Parent & baby foster care placements

Financial guidance for foster carers


It is important that foster carers responsible for parent & baby placements are clear about Brighton and Hove Children and Families' expectations regarding financial support of the parent and their baby. This guidance clarifies the principles underpinning the payment of an allowance to the parent caring for a baby in placement, and what the allowance should cover and weekly amount suggested. The amounts suggested are guidelines of what should be normally paid, but it is recognised that there may be exceptions to these general rules which must be clarified at the placement’s outset.

Principles underpinning payment of an allowance to the parent caring for a baby in placement

The following principles should guide the payment by a foster carer of money to a parent of a baby in a parent & baby placement:

  • Foster carers should make a regular (normally weekly) payment out of their fostering allowance to the parent of a baby s/he is caring for in a parent & baby placement; this payment should not come out of the foster carer’s own money (the amount paid will depend on any Benefits received by the parent)
  • The payment of an allowance to the parent is an important part of the support and supervision of the parent & baby placement by the foster carer. This financial support significantly aids the overall aims of such placements, of avoiding the need to separate a mother from her newborn child, assessing the potential of the parent to care permanently for their child (or not) and helping them move onto more independent living (please also see Practice Guidance in relation to Parent and Baby Placements)
  • Having an allowance is good for the parent in placement. It helps to give a sense of independence, a measure of choice in making decisions about how money is spent, an understanding of the value of money and helps to develop budgetary skills
  • The amount to be paid to the parent must be clarified at the outset of the placement and explicitly addressed within the placement plan and at the initial placement set-up meeting. The rate of allowance should be kept under review by all concerned. Setting the appropriate level of allowance is dependent on close communication between the carer, the parent and their social worker and the supervising social worker. If the young person is not happy with the amount paid, it should be clear how they can raise their dissatisfaction through discussion with their social worker
  • Also at the initial placement set-up meeting it must be explicitly clarified what the foster carer will be responsible for providing for, and with, the parent in terms of physical care such as meals, heating, use of washing machine etc. If in receipt of Income Support, the parent will have income to cover her/his own personal expenses
  • Achieving the right level of allowance is dependent on carers knowing the parent well and having a trusting relationship
  • Though it is important to ensure the parent is receiving benefits s/he is entitled to, the parent and their social worker should also ensure that the agencies responsible for Child Benefit, Income Support and Housing Benefit are informed about the start of the parent & baby placement. The parent as claimant and their social worker are legally obliged to inform benefit agencies about this change of circumstance, which could lead to changes in the amount of benefit paid. Informing the Benefit agencies about changes of circumstance when they occur also helps to prevent overpayment. Overpayment of benefit causes later problems for claimants when it has to be repaid and additional work for social workers, both of which should be avoided.
  • The rate of allowance paid to the parent should be appropriate and realistic. The allowance paid should largely cover their baby’s basic material needs, taking into account Child Benefit received and items bought with the Maternity Payment. It is also the responsibility of carers and social workers to help ensure the smooth transition to independent living after foster care (if that continues to be the Care Plan). It would be unhelpful to this process if an allowance enabled her/him to enter into a lifestyle which was not possible when s/he has to live independently later with their baby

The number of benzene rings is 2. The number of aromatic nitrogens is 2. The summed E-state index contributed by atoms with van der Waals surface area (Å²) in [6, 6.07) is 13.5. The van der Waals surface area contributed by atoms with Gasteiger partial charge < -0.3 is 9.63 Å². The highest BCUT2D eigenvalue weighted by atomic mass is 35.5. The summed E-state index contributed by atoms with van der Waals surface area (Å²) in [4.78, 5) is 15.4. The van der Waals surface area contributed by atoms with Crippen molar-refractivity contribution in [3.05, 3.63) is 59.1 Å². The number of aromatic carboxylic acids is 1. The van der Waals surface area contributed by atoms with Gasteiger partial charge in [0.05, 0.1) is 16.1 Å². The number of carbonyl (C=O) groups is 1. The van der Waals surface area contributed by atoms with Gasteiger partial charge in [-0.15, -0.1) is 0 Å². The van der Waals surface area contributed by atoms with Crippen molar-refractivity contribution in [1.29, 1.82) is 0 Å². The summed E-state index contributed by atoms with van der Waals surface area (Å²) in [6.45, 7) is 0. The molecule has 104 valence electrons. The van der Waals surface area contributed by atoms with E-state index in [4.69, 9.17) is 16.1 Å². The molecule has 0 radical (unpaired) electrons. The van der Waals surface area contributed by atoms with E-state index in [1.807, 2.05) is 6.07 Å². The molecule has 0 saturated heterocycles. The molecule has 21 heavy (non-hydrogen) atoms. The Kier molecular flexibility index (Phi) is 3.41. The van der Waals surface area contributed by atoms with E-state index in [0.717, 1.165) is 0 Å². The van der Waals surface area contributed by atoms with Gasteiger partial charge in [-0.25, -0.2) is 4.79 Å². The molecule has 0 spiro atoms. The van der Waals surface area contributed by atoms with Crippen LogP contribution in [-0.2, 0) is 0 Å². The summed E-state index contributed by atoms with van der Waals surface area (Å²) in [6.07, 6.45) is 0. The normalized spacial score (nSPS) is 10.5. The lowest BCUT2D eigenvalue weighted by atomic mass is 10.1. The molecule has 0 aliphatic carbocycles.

• The withholding of the allowance as a punishment is not permissible and alternative acceptable sanctions should be used instead.

Payments to parent & baby carers for financial year 06 April 2017 - 05 April 2018.

The following payments have two components: care payments which cover the full cost of caring for the child or young person; and fee payments which relate to a carer’s years of service and development of skills through training and experience.

For baby

£ 150   (care payment) plus

£ 155  (fee payment if new carer) or

£ 166 (fee payment carer with 2 years service) or

£ 196  (fee payment carer with 5 years service) or

Totals £305 or £316 or £346


For parent

£ 226  (care payment) plus

£ 155 (fee payment if new carer) or

£ 166  (fee payment carer with 2 years service) or

£ 196  (fee payment carer with 5 years service) or

Totals £381 or £392 or £422


Combined totals

£686 parent & baby new carer

£708 parent & baby carer with 2 years service

£768 parent & baby carer with 5 years service

Clarification of benefits position of parents in parent & baby placements and implications of the new Child Trust Fund and Junior ISA (for financial year 2017-2018 - to be updated 2017 following change in rules on Junior ISAs)

Parents, including those aged under 18, are entitled (from 06 April 2017) to Child Benefit of £20.70 a week for the first child (£13.70 for a second child). Child Benefit received would need to be ‘off-set’ against an allowance s/he would receive from Children and Families via the foster carer. Child Benefit is normally awarded for a temporary period of up to 8 weeks whilst a baby is looked after, however a Benefits Officer may decide not to award Child Benefit if the child is looked after. The young person’s social worker can advise and support the young person if s/he has difficulty in obtaining Child Benefit. If a parent is receiving Child Benefit before a parent & baby placement starts, s/he and their social worker must inform the Child Benefit office once the placement has started.